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October seen as turning point for tourism industry

by Linda Straker (NOW Grenada)

  • Last recorded positive Covid-19 case was in July
  • 3 international airlines return to Grenada in October
  • Hotels in-house protocol will be complementary to national protocol for incoming passengers

With the return of 3 international airlines to Grenada in October 2020, there is every indication that October is set to be a turning point for Grenada’s tourism industry, which went into hiatus in March because of the Covid-19 pandemic.

“The airlines from 2 of our major international source markets are set to resume weekly flights, and Sandals Hotel is set to reopen. I see that as incredibly positive news for the tourism industry,” said Tourism Minister, Clarice Modeste. “American Airlines, JetBlue and Air Canada will be offering weekly flights to the island and this will see our hotels once again welcoming guests, and with guests comes the return of employment for many in the sector.”

Grenada is part of the Caricom bubble and 3 smaller airlines provide connecting flights from Barbados, St Vincent and the Grenadines or Antigua. The international airlines are set to resume the weekly flights during the first 8 days of October. However, Sandals, which is an all-inclusive property, will reopen as of 1 October.

“This is exciting news for Grenada. We look forward to the reopening of the hotel and to resume welcoming visitors to our shores. This will largely signal the resumption of activity in the tourism sector, which has been particularly hard-hit by the Covid-19 pandemic,” Prime Minister, Dr Keith Mitchell, is quoted as saying in a news release from the Government Information Service (GIS). “What is even more heartwarming is that hundreds of our nationals are returning the work after 6 months. This is good news on a personal level for these employees, and for the suppliers of goods and services, who benefit indirectly from the hotel’s operations. On a wider scale, it is also good news for the country and I am truly heartened by this announcement.”

As part of adjusting to the new normal with guidance from the new health protocol, several hotels in Grenada received the approval from government to be official quarantine facilities, and this gave them limited business with reduced staff.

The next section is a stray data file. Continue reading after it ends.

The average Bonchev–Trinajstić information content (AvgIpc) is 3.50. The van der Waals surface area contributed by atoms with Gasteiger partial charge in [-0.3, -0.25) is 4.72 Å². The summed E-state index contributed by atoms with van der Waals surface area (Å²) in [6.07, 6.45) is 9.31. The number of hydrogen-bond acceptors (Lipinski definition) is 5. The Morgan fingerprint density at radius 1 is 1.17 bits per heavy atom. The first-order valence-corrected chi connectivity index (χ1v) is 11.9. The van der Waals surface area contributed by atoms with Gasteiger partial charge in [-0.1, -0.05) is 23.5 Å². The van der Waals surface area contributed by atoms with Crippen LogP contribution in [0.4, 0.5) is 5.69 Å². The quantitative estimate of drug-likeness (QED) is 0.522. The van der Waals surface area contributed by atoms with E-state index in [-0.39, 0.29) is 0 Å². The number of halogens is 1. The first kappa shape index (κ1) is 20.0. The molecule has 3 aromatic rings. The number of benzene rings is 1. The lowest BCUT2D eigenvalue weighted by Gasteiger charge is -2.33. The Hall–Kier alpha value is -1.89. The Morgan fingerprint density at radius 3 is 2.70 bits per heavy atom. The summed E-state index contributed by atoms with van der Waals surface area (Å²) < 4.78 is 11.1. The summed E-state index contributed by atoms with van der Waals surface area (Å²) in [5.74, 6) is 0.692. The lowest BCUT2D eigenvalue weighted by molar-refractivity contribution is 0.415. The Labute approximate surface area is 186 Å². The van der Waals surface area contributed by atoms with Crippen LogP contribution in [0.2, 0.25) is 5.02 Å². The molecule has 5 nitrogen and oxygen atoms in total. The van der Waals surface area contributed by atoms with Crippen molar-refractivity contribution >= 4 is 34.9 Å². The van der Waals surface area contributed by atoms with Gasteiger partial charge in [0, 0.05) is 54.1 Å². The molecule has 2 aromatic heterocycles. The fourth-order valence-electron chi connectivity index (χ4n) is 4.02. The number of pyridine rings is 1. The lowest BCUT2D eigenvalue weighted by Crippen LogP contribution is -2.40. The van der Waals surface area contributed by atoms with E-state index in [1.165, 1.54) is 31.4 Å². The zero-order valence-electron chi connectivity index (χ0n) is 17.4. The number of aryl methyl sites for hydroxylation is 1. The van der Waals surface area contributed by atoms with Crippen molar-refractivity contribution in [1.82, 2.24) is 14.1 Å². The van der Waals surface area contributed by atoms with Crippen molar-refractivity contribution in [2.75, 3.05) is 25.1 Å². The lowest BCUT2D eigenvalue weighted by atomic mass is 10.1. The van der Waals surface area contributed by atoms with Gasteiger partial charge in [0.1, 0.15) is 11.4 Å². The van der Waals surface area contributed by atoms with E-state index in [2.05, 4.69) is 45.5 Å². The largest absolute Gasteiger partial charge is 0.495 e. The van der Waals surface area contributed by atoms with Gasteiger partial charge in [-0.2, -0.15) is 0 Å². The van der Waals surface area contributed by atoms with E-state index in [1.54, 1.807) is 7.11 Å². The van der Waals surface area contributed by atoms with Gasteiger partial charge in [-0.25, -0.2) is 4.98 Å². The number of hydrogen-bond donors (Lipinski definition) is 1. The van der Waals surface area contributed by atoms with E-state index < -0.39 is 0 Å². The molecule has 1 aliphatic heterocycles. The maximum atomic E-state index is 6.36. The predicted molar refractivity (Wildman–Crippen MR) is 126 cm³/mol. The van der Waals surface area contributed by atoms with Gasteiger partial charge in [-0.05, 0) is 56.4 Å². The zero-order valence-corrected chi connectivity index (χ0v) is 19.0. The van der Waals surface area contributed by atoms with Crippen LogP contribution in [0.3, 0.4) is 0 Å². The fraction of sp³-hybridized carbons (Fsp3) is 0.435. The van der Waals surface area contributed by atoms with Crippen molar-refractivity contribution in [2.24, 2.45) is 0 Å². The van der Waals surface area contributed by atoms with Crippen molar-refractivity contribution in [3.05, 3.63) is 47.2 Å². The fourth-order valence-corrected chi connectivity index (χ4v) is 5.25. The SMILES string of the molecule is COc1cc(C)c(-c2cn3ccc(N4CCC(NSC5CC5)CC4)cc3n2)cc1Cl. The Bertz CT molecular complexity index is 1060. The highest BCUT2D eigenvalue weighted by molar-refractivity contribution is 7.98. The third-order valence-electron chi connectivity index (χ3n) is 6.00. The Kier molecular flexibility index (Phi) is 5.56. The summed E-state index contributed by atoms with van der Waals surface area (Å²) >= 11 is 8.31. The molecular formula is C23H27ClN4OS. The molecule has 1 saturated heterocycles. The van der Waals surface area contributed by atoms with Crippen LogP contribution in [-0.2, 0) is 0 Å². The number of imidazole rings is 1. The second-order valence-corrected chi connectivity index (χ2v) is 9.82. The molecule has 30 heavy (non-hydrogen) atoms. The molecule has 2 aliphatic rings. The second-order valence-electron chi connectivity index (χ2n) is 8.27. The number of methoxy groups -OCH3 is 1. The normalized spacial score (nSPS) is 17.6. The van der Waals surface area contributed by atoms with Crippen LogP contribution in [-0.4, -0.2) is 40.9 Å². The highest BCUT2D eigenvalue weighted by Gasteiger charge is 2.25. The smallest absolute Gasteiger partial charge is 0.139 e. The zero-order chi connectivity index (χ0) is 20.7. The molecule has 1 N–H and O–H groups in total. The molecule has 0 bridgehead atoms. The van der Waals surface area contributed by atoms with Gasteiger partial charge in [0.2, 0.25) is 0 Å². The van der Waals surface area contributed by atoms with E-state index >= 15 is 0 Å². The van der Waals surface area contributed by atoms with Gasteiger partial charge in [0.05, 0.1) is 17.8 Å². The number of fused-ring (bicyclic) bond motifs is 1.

Radisson, Sandals and Royalton are 3 international hotel brands operating in Grenada and each one of them has in-house health and cleanliness protocols that are mandatory for the operating of the properties. Last weekend, Sandals held a 2-day workshop where, among other initiatives, shared its cleanliness protocol with government officials.

“The hotels in-house protocol is for the operations of the hotels and it will be complementary to our national protocol for incoming passengers. What this means that once we clear them at the airport and [they] are allowed to leave quarantine facilities, the hotel guest now has to comply with the in-house health protocols,” explained Modeste, as she pointed out that all hotel properties have in-house protocols.

Radisson never closed its operation; Sandals will reopen on 1 October, while Royalton is scheduled to reopen on 29 November 2020.

In a recent news conference, Health Minister, Nickolas Steele, indicated that Grenada was reviewing its health entry protocol. Currently, all arriving passengers from international cities must present a PCR negative test result dated no less than 7 days before entry. The cities of original departure will determine the length of the quarantine stay.

It is anticipated that by 1 October there will be a new health protocol which will work in harmony with the new Quarantine (Covid-19) regulations and the Public Health Act regulations.

It means among other things, that just like locals, visits to tourist attractions or any facility outside of the hotel contact tracing information will be required. Already there is a new health protocol for places of entertainment. The size of the venue or the location of a social event will determine the number of persons allowed to attend.

The first Covid-19 case was diagnosed on 22 March and days later a state of emergency with a curfew was declared, placing the island in lockdown to international commercial traffic. Grenada was not the only country in the region to take such action, because by April almost all of Caricom was in lockdown as part of efforts to control and contain the contagion.

By June, the curfew was removed and that began a new normal as health and law enforcement officials began applying the new health protocols. Critical in that protocol was the opening of the international airport to accept returning nationals.

Grenada currently has 24 recorded Covid-19 cases, all of whom have recovered. The last recorded positive Covid-19 case was in July 2020.